O’Neil: Seahawks no longer the heavyweight they once were
Nov 21, 2017, 12:32 PM | Updated: 1:19 pm
It was in Atlanta five years ago that these Seattle Seahawks first realized how great they could be.
They had to taste their own blood first, though. Knocked out of the 2012 playoffs on a last-second field goal, spoiling an extraordinary comeback in which Russell Wilson gave the first full demonstration of just how dangerous he could be.
The Seahawks were the rising heavyweight then. A champion-in-the-making that needed a little seasoning and perhaps some scar tissue before making its title run.
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It was against that same Atlanta team on Monday night that we saw how much this Seahawks team has changed. They’re the former champion that is a few years removed from former greatness. Still formidable. Always dangerous even if it’s clear they don’t have the legs they used to. They’re trying to make up for that with a chin that seems to be made of granite and the heart of a (fuzzy) lion.
That’s what I learned about this Seahawks team Monday night. They’re not going to get knocked out and they’re not going to stop coming forward, so you better be ready to go a full 15 rounds (or 12 rounds now that we’re in an era of preventing people from willfully pummeling one another into senility).
Used to be that Seattle was capable of landing a combination capable of ending a fight early. The Seahawks could also run an opponent into exhaustion. But it has been three years since Marshawn Lynch effectively ran the ball for Seattle, and outside of a two-month stretch by Thomas Rawls in 2015, Seattle has become decidedly more sedentary.
They have to wait everybody out.
Which is exactly what Seattle did against Atlanta on Monday night without cornerback Richard Sherman. Without strong safety Kam Chancellor. With cornerback Shaquill Griffin having suffered a concussion on the second play of the game. Seattle stumbled early, throwing an interception that set up Atlanta’s first touchdown, and then committed a fumble that led to the Falcons’ third score.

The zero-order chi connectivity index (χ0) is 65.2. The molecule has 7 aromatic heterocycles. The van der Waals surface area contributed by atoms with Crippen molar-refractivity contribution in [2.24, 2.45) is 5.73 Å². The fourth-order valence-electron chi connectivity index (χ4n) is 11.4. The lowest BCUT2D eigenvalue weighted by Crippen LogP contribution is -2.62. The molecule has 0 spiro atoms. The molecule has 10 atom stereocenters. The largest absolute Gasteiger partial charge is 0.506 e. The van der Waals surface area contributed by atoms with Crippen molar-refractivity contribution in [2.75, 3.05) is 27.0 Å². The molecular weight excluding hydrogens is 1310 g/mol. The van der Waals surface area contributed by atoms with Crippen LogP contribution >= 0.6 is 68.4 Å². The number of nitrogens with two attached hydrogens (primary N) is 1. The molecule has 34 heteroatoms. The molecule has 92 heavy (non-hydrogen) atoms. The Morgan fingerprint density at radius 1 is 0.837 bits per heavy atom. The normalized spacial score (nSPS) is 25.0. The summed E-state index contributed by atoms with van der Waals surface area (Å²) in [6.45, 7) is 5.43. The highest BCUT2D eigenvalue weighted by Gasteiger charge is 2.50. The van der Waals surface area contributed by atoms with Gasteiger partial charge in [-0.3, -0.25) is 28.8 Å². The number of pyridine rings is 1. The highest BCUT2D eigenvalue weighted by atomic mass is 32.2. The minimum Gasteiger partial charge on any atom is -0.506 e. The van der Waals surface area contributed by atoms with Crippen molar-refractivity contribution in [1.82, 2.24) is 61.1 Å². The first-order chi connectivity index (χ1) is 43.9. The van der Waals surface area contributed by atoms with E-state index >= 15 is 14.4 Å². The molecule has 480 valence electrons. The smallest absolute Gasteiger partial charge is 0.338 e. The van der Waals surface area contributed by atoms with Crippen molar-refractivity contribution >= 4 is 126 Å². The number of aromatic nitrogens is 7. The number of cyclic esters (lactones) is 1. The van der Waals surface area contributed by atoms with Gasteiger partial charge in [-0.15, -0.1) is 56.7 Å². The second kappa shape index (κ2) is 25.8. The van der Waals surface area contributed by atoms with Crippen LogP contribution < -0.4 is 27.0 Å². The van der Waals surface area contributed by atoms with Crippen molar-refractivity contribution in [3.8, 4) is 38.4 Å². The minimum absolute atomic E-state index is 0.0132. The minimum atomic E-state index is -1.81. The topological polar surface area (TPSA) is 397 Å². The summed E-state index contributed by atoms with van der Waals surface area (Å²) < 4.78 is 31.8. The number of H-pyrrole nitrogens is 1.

But what looked like a lopsided matchup early turned into a slugfest that resembled the middle-round montage of a bout from a “Rocky” film, each side landing haymakers that left the other guy cross-eyed.
The Seahawks wage wars of attrition now. They have to win ugly. They did it against San Francisco, and in Los Angeles, and in Arizona less than two weeks ago. But sometimes it comes down to a judge’s decision, which is exactly what happened on Monday against Atlanta. And after Seattle’s game-tying field-goal attempt came up a few feet short, you’re left to second-guess the strategy and shake your head in disbelief. Not because the Seahawks lost. They weren’t the better team in Monday’s game. You shake your head in disbelief that they were able to hang in there even though they aren’t nearly as dominant as they used to be, and no sooner was the game over than the Seahawks were already talking about their readiness for the next match.
They’re not done. And even though it’s evident they aren’t the team they once were – and in fact may never reign like that again – they’re still very dangerous and always game.
On any given night, they could win the belt. At least that’s the hope that you cling to.